Accommodation

Try and live with Italians if you can guys, or at least other exchange students. I have loved living with friends from my university in the UK, but the difference between my Italian and those who have spoken it in a home environment is pretty noticeable. It is easy to find flat shares in the historic centre of Florence, half the old palaces are now converted apartments and I would recommend you do your homework early to avoid being out of the centre. Don’t panic and find something online, most students wait until they arrive and see apartments in person, a good idea to see what they are like and also to meet the people you could be living with. I have heard stories of students who arrived to their new home to find their middle-aged landlord lived in the apartment and had set a curfew!

The city

Florence is a vibrant, metropolitan, and youthful city which has grown out of an incredibly rich historic and artistic cultural background. It is beautiful from every angle, there is always something new to discover, always a new exhibition in one of the many galleries, always a new bar opening and a new festival being celebrated in one of the many piazze. The historical centre is quite small, and you can reach everything you need by foot without the hassle of worrying about buses or trains. The city is very busy, but Florence is surrounded by parks and mountains if you are more adventurous and fancy a hike, you are not confined to the centre! Art and culture is everywhere you look, it is so easy to get lost in a street full of artisan shops or in a free exhibition at Palazzo Strozzi. Florence is also a very safe city, but this does not mean you shouldn’t be aware! In tourist season, pickpocketing is rife and you should always be careful walking home alone at night.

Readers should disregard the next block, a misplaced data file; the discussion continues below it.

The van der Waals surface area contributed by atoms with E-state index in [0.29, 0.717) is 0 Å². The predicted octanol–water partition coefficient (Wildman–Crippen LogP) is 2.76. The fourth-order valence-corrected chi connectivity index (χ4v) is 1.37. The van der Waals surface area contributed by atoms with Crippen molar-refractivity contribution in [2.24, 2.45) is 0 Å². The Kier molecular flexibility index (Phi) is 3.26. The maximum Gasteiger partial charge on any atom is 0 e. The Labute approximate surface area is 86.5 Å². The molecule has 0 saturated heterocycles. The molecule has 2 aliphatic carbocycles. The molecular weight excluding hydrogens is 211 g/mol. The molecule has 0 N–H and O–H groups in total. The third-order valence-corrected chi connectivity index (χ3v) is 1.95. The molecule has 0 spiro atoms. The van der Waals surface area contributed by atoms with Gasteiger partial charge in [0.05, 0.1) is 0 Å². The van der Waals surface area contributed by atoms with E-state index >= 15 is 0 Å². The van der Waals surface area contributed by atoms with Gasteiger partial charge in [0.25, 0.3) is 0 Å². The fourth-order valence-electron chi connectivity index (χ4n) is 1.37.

Transport and travel